In this debut historical novel, Katz pulls back the curtain on real-life American master spy Sidney Forrester Mashbir and his close relationship with Japan’s royal family before, during, and after World War II.
Mashbir first makes his mark as a spy during the Mexican-American Border War, hunting German terrorists with a clandestine style of diplomacy, organization, and information-gathering that would go on to shape the foundation of the CIA. As a true patriot with a deep understanding of foreign cultures and languages, he’s sent to Japan to set up a spy ring, keeping an eye on the country’s growing military power and colonial overtures. He falls in love with the country while exploring its language, customs, and numerous martial arts, eventually becoming a self-styled American samurai. He cultivates a relationship with the wise Prince Tokugawa, one of Emperor Hirohito’s closest mentors, and this unprecedented access would allow Mashbir to befriend the emperor as both sought peace in an era of inevitable war. During WWII, he shows compassion and respect for Japan, bringing numerous second-generation Japanese-Americans, called nisei, out of internment camps to work as translators and helping negotiate the country’s surrender. Katz crafted this look at Mashbir’s life and career from a series of documents, letters, and other resources that once belonged to the spy himself—sources that he samples but regrettably doesn’t share in full. The author packs the story with historical events that took place outside of WWII, from a German act of sabotage in New Jersey to the Great Kanto Earthquake of 1923 and even a near-assassination of filmmaker Charlie Chaplin in Japan. He effectively populates the novel with other historical icons to show just how influential the spy was, such as Gen. George Patton, Gen. Douglas MacArthur, President Franklin D. Roosevelt, Charles Lindbergh, and even Hedy Lamarr, with whom Mashbir must turn down a one-night stand in a true test of his mettle. Katz also gives the story a tragic element, making plain Mashbir’s sacrifices as he loses family and lovers; at one point, he’s even suspected of being a double agent.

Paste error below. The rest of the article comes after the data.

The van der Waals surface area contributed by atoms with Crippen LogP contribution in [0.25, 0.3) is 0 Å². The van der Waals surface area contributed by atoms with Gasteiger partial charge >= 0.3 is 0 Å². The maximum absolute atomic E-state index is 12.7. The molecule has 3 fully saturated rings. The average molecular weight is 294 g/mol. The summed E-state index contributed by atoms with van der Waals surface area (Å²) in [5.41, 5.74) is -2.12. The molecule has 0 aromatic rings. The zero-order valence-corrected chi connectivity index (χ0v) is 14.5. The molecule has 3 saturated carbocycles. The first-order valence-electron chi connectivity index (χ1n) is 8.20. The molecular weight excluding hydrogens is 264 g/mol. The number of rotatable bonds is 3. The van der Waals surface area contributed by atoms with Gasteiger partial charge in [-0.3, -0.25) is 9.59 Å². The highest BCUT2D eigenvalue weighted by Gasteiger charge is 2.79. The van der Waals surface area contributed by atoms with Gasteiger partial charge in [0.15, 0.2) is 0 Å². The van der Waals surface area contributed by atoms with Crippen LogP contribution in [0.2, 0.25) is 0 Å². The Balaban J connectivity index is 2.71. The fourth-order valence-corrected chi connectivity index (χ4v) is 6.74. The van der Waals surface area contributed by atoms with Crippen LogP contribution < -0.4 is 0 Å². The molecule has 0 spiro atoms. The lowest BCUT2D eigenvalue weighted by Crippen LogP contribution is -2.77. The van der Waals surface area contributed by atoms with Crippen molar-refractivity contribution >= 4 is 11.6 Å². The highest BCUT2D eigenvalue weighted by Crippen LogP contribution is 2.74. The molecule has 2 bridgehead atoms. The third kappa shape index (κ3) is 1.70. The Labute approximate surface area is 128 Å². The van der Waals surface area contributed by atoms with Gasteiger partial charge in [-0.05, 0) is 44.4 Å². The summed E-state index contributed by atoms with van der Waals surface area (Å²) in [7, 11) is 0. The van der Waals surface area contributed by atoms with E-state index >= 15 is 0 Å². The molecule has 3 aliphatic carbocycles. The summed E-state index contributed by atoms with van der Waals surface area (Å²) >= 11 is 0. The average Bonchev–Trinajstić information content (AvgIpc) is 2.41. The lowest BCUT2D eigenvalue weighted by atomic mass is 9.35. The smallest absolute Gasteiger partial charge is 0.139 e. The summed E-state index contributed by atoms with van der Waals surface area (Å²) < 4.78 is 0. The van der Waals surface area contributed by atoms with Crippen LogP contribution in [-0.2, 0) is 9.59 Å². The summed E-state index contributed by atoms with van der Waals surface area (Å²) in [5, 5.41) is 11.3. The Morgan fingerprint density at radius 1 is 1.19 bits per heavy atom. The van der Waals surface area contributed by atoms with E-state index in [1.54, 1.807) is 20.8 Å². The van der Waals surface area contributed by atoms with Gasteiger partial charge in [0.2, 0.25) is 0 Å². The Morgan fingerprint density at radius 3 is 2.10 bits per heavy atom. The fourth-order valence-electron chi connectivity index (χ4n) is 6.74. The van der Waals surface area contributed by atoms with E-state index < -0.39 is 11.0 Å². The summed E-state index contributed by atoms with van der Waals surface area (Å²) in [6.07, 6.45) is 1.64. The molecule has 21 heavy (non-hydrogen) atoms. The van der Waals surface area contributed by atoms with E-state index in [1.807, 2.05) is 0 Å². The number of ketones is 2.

A penetrating spy story full of celebrities and unsung heroes.